What is the effect of stress hormones as a group upon the following metabolic pathways? The storage of glucose in glycogen. No. It is inhibited except by cortisol which stimulates glycogen synthesis.
The mobilization of glucose from glycogen. Yes. It is activated/increased.
The synthesis of fatty acids from glucose in the liver. No. It is inhibited.
The synthesis of triacylglycerols in liver and adipose tissue. No. It is inhibited.
The mobilization of free fatty acids from adipose tissue. Yes. It is activated/increased.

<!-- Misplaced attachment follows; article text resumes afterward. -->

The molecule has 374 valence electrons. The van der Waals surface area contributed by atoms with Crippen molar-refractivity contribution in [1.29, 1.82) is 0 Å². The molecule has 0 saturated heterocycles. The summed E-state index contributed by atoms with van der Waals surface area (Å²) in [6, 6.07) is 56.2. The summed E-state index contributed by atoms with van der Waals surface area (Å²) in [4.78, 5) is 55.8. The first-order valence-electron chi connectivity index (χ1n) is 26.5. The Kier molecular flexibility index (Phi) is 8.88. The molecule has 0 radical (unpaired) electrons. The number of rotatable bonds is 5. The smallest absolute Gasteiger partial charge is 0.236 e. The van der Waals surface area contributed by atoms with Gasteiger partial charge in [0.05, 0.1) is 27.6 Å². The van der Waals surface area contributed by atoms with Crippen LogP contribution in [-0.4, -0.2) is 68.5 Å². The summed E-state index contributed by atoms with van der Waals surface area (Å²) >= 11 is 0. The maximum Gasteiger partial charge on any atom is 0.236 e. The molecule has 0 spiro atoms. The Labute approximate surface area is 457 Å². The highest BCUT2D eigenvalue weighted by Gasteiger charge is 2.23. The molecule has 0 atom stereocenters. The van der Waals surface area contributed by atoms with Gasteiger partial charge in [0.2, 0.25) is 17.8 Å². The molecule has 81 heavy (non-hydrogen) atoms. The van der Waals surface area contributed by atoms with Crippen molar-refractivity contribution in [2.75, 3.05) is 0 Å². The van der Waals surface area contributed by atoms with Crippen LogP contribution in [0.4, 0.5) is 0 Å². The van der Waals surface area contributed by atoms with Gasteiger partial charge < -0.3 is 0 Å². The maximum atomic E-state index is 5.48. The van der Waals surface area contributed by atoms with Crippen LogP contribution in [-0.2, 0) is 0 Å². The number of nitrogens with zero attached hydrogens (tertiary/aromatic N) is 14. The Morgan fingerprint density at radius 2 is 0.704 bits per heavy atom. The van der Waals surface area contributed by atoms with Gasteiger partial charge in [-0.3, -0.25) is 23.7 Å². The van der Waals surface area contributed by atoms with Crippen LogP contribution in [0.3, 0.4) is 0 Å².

The synthesis of proteins in most tissues. It is inhibited in most tissues. Some proteins must still be synthesized in order to maintain body functions. However, protein degradation happens at a much more rapid pace than synthesis.
The mobilization of amino acids from proteins for gluconeogenesis. Yes. It is activated/increased.
Cortisol stimulates both glycogen synthesis and gluconeogenesis.
What is the effect of the following upon insulin release and what is the hormone or metabolite directly affecting the B-cells?: (1) A high carbohydrate meal: Inc glucose/insulin=inhibit glucagon. Inc glucose= inc glycolysis n ATP. Inc ATP acting on Beta cells=inc insulin secretion.Blood carrying secreted insulin from Beta cells. insulin binds to alpha cells, where glucagon secretion is suppressed.